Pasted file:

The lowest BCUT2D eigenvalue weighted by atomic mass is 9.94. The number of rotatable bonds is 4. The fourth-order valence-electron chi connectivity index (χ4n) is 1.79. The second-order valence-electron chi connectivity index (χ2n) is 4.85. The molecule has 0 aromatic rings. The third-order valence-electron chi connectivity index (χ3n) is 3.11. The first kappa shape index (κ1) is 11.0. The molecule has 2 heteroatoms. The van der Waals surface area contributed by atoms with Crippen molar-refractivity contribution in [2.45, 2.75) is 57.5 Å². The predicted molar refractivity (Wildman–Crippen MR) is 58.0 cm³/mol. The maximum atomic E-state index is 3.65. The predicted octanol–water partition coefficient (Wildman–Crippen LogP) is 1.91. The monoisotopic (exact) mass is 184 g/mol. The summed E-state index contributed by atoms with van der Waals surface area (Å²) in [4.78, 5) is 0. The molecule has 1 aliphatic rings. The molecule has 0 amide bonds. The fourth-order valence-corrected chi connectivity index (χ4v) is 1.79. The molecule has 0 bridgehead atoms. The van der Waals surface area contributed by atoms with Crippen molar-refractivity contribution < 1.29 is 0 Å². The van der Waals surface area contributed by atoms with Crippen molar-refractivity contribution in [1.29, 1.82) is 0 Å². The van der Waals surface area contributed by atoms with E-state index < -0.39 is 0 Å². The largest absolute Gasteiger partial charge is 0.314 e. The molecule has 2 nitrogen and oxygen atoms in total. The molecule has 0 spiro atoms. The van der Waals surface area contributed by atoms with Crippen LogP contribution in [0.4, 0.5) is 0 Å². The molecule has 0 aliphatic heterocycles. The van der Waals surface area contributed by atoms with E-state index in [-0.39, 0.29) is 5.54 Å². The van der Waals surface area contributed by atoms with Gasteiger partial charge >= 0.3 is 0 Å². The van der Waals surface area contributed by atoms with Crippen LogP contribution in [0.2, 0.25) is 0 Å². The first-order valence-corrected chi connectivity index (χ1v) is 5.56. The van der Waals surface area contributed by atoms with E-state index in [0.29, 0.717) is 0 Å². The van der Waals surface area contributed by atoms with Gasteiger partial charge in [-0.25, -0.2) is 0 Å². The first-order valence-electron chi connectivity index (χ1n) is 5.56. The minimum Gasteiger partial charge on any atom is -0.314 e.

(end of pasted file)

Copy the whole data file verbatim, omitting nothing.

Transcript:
The lowest BCUT2D eigenvalue weighted by atomic mass is 9.94. The number of rotatable bonds is 4. The fourth-order valence-electron chi connectivity index (χ4n) is 1.79. The second-order valence-electron chi connectivity index (χ2n) is 4.85. The molecule has 0 aromatic rings. The third-order valence-electron chi connectivity index (χ3n) is 3.11. The first kappa shape index (κ1) is 11.0. The molecule has 2 heteroatoms. The van der Waals surface area contributed by atoms with Crippen molar-refractivity contribution in [2.45, 2.75) is 57.5 Å². The predicted molar refractivity (Wildman–Crippen MR) is 58.0 cm³/mol. The maximum atomic E-state index is 3.65. The predicted octanol–water partition coefficient (Wildman–Crippen LogP) is 1.91. The monoisotopic (exact) mass is 184 g/mol. The summed E-state index contributed by atoms with van der Waals surface area (Å²) in [4.78, 5) is 0. The molecule has 1 aliphatic rings. The molecule has 0 amide bonds. The fourth-order valence-corrected chi connectivity index (χ4v) is 1.79. The molecule has 0 bridgehead atoms. The van der Waals surface area contributed by atoms with Crippen molar-refractivity contribution < 1.29 is 0 Å². The van der Waals surface area contributed by atoms with Crippen molar-refractivity contribution in [1.29, 1.82) is 0 Å². The van der Waals surface area contributed by atoms with E-state index < -0.39 is 0 Å². The largest absolute Gasteiger partial charge is 0.314 e. The molecule has 2 nitrogen and oxygen atoms in total. The molecule has 0 spiro atoms. The van der Waals surface area contributed by atoms with Crippen LogP contribution in [0.4, 0.5) is 0 Å². The molecule has 0 aliphatic heterocycles. The van der Waals surface area contributed by atoms with E-state index in [-0.39, 0.29) is 5.54 Å². The van der Waals surface area contributed by atoms with Gasteiger partial charge >= 0.3 is 0 Å². The van der Waals surface area contributed by atoms with Crippen LogP contribution in [0.2, 0.25) is 0 Å². The first-order valence-corrected chi connectivity index (χ1v) is 5.56. The van der Waals surface area contributed by atoms with E-state index in [0.29, 0.717) is 0 Å². The van der Waals surface area contributed by atoms with Gasteiger partial charge in [-0.25, -0.2) is 0 Å². The first-order valence-electron chi connectivity index (χ1n) is 5.56. The minimum Gasteiger partial charge on any atom is -0.314 e.